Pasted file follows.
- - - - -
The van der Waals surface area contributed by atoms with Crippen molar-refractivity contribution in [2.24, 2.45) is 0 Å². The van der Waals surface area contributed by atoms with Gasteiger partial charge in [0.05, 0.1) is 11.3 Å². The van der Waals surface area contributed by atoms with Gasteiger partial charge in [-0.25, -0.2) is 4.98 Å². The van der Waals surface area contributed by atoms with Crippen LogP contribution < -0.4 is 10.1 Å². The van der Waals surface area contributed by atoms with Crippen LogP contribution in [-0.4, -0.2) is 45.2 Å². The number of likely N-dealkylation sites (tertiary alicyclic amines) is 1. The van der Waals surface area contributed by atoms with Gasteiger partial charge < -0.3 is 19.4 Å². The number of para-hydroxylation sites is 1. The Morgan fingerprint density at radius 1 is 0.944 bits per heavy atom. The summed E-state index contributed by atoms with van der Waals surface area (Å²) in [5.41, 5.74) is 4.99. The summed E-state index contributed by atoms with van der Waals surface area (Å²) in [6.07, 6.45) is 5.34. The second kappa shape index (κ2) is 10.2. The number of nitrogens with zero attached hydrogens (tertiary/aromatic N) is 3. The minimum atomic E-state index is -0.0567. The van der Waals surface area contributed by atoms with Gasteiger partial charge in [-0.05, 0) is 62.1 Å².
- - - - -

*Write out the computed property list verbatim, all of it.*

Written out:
The van der Waals surface area contributed by atoms with Crippen molar-refractivity contribution in [2.24, 2.45) is 0 Å². The van der Waals surface area contributed by atoms with Gasteiger partial charge in [0.05, 0.1) is 11.3 Å². The van der Waals surface area contributed by atoms with Gasteiger partial charge in [-0.25, -0.2) is 4.98 Å². The van der Waals surface area contributed by atoms with Crippen LogP contribution < -0.4 is 10.1 Å². The van der Waals surface area contributed by atoms with Crippen LogP contribution in [-0.4, -0.2) is 45.2 Å². The number of likely N-dealkylation sites (tertiary alicyclic amines) is 1. The van der Waals surface area contributed by atoms with Gasteiger partial charge < -0.3 is 19.4 Å². The number of para-hydroxylation sites is 1. The Morgan fingerprint density at radius 1 is 0.944 bits per heavy atom. The summed E-state index contributed by atoms with van der Waals surface area (Å²) in [5.41, 5.74) is 4.99. The summed E-state index contributed by atoms with van der Waals surface area (Å²) in [6.07, 6.45) is 5.34. The second kappa shape index (κ2) is 10.2. The number of nitrogens with zero attached hydrogens (tertiary/aromatic N) is 3. The minimum atomic E-state index is -0.0567. The van der Waals surface area contributed by atoms with Gasteiger partial charge in [-0.05, 0) is 62.1 Å².